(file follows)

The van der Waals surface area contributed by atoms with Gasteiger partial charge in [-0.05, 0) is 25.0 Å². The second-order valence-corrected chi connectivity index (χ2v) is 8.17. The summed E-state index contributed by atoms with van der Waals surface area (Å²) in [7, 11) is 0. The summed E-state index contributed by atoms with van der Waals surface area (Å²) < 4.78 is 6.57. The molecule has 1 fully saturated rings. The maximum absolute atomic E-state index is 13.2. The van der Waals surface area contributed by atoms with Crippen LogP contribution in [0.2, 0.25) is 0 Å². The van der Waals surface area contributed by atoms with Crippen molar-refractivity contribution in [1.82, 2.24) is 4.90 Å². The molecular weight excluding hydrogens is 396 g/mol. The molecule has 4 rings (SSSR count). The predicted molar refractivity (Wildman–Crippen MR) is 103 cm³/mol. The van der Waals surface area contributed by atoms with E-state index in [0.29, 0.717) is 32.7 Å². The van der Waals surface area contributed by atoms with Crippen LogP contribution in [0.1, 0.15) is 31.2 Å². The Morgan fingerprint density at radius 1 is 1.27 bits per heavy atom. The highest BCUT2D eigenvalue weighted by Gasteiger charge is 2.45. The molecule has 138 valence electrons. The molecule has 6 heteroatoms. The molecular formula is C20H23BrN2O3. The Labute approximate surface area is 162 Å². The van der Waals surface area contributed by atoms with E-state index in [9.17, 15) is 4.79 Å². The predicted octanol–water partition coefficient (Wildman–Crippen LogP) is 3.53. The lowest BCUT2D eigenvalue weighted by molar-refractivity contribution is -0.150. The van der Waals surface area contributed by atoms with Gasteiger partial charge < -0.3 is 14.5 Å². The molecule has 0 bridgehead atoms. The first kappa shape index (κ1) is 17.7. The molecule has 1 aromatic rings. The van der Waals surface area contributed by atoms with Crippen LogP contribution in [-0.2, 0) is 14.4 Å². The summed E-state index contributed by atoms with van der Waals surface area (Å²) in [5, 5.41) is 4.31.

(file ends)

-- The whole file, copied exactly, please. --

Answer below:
The van der Waals surface area contributed by atoms with Gasteiger partial charge in [-0.05, 0) is 25.0 Å². The second-order valence-corrected chi connectivity index (χ2v) is 8.17. The summed E-state index contributed by atoms with van der Waals surface area (Å²) in [7, 11) is 0. The summed E-state index contributed by atoms with van der Waals surface area (Å²) < 4.78 is 6.57. The molecule has 1 fully saturated rings. The maximum absolute atomic E-state index is 13.2. The van der Waals surface area contributed by atoms with Crippen LogP contribution in [0.2, 0.25) is 0 Å². The van der Waals surface area contributed by atoms with Crippen molar-refractivity contribution in [1.82, 2.24) is 4.90 Å². The molecular weight excluding hydrogens is 396 g/mol. The molecule has 4 rings (SSSR count). The predicted molar refractivity (Wildman–Crippen MR) is 103 cm³/mol. The van der Waals surface area contributed by atoms with E-state index in [0.29, 0.717) is 32.7 Å². The van der Waals surface area contributed by atoms with Crippen LogP contribution in [0.1, 0.15) is 31.2 Å². The Morgan fingerprint density at radius 1 is 1.27 bits per heavy atom. The highest BCUT2D eigenvalue weighted by Gasteiger charge is 2.45. The molecule has 138 valence electrons. The molecule has 6 heteroatoms. The molecular formula is C20H23BrN2O3. The Labute approximate surface area is 162 Å². The van der Waals surface area contributed by atoms with E-state index in [9.17, 15) is 4.79 Å². The predicted octanol–water partition coefficient (Wildman–Crippen LogP) is 3.53. The lowest BCUT2D eigenvalue weighted by molar-refractivity contribution is -0.150. The van der Waals surface area contributed by atoms with Gasteiger partial charge < -0.3 is 14.5 Å². The molecule has 0 bridgehead atoms. The first kappa shape index (κ1) is 17.7. The molecule has 1 aromatic rings. The van der Waals surface area contributed by atoms with Crippen LogP contribution in [-0.2, 0) is 14.4 Å². The summed E-state index contributed by atoms with van der Waals surface area (Å²) in [5, 5.41) is 4.31.